repairs to flood defences in East Midlands this year
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repairs to flood defences in West Midlands this year
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Since the floods in the winter of 2019/20, the Environment Agency has spent some £8m in the West Midlands repairing the flood defences, on top of £1.17m in the East Midlands.
There’s also ongoing work to improve and expand existing defences, such as an £800,000 scheme to add another metre atop one which runs alongside the River Lugg, protecting around 250 homes.
Last year, the water came within 20cms of breaching the existing barrier.
“Without doubt we are seeing flooding on a scale we haven’t seen before,” Dave Throup, from the Environment Agency in the West Midlands, said.
“[This] is largely down to significant rainfall events, and prolonged rainfall as well. So we are concerned going forward what that means.
“It means we’re going to need plenty of flood defences like these, we need to be more resilient to flooding. We need to be looking after the landscape, we need to be thinking about how rain comes off the land, and slowing the flow down, and people also need to be resilient in terms of understanding their own flood risk and taking actions where there isn’t a flood defence.”
These schemes, however, are often concentrated on urban and residential areas - focusing resource on protecting homes and businesses.
It doesn’t help farmers such as Peter Gadd, in Nottinghamshire, who lost an entire crop when his land was swamped by the rising water.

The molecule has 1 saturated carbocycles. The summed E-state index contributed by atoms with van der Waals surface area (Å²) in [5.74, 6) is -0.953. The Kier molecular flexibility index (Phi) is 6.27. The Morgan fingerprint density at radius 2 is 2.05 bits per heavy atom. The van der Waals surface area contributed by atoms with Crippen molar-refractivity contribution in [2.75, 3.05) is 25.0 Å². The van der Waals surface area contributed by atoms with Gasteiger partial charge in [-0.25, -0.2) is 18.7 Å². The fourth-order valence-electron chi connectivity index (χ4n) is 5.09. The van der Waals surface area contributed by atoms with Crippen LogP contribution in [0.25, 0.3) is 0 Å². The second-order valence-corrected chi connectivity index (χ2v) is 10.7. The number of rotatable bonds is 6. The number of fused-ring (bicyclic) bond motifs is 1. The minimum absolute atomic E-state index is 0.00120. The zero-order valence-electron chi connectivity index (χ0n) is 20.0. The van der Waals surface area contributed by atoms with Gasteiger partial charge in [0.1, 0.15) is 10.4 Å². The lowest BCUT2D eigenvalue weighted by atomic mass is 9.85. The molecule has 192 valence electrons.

A wet end to August, and a miserable autumn - including the wettest day since records began at the start of October - has added to his problems this year.
“This autumn has been particularly challenging. Because of the spring-sown crops we had for harvest 20, we had a much later harvesting spell, and harvest time when the crops were ready, the showers we got towards the end of August were interfering with getting on with the harvested crop and of course that had an impact on quality,” he said.
“If we had another winter like we did last year, given the state of where we are now, it would impinge on potential yield at harvest. It would prevent the crop from putting enough roots down to survive any drought we might get next spring and compromise yield at the end of the day. So no, that’s the last thing we want. We do everything we can to help the crop through, to optimise its output, but we can only do what we can do - and we can’t control the weather.”
And councils have had to adapt their action plans, too.
Nottinghamshire County Council told us: “If it is necessary for people to evacuate their homes, all possible measures will be taken to limit the risk of spreading of the virus.